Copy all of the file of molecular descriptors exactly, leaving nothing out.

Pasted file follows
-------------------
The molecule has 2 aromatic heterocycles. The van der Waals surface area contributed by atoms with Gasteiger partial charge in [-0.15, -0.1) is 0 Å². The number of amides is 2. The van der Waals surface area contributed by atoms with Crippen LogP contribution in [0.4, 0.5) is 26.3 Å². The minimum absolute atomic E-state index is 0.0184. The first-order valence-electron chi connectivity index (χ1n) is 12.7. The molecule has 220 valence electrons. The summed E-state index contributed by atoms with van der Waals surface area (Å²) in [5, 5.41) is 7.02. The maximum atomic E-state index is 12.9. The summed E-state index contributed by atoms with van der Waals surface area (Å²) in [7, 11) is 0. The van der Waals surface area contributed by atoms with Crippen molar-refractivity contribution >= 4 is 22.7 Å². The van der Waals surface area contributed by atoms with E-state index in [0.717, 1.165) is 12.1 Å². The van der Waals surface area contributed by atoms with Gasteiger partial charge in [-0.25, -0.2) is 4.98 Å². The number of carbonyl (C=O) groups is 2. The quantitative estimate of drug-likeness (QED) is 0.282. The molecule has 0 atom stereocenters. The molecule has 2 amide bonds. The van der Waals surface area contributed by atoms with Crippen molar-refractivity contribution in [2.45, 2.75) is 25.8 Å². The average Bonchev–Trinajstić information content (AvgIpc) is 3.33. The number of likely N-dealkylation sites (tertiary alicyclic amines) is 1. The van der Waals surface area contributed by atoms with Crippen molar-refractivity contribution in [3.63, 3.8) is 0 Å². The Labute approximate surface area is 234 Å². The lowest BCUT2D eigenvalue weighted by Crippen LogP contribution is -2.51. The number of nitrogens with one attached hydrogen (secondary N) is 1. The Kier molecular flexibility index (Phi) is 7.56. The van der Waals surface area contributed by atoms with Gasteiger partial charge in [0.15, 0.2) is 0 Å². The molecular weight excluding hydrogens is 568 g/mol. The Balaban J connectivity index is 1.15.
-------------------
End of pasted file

The molecule has 2 aromatic heterocycles. The van der Waals surface area contributed by atoms with Gasteiger partial charge in [-0.15, -0.1) is 0 Å². The number of amides is 2. The van der Waals surface area contributed by atoms with Crippen LogP contribution in [0.4, 0.5) is 26.3 Å². The minimum absolute atomic E-state index is 0.0184. The first-order valence-electron chi connectivity index (χ1n) is 12.7. The molecule has 220 valence electrons. The summed E-state index contributed by atoms with van der Waals surface area (Å²) in [5, 5.41) is 7.02. The maximum atomic E-state index is 12.9. The summed E-state index contributed by atoms with van der Waals surface area (Å²) in [7, 11) is 0. The van der Waals surface area contributed by atoms with Crippen molar-refractivity contribution >= 4 is 22.7 Å². The van der Waals surface area contributed by atoms with E-state index in [0.717, 1.165) is 12.1 Å². The van der Waals surface area contributed by atoms with Gasteiger partial charge in [-0.25, -0.2) is 4.98 Å². The number of carbonyl (C=O) groups is 2. The quantitative estimate of drug-likeness (QED) is 0.282. The molecule has 0 atom stereocenters. The molecule has 2 amide bonds. The van der Waals surface area contributed by atoms with Crippen molar-refractivity contribution in [2.45, 2.75) is 25.8 Å². The average Bonchev–Trinajstić information content (AvgIpc) is 3.33. The number of likely N-dealkylation sites (tertiary alicyclic amines) is 1. The van der Waals surface area contributed by atoms with Crippen molar-refractivity contribution in [3.63, 3.8) is 0 Å². The Labute approximate surface area is 234 Å². The lowest BCUT2D eigenvalue weighted by Crippen LogP contribution is -2.51. The number of nitrogens with one attached hydrogen (secondary N) is 1. The Kier molecular flexibility index (Phi) is 7.56. The van der Waals surface area contributed by atoms with Gasteiger partial charge in [0.15, 0.2) is 0 Å². The molecular weight excluding hydrogens is 568 g/mol. The Balaban J connectivity index is 1.15.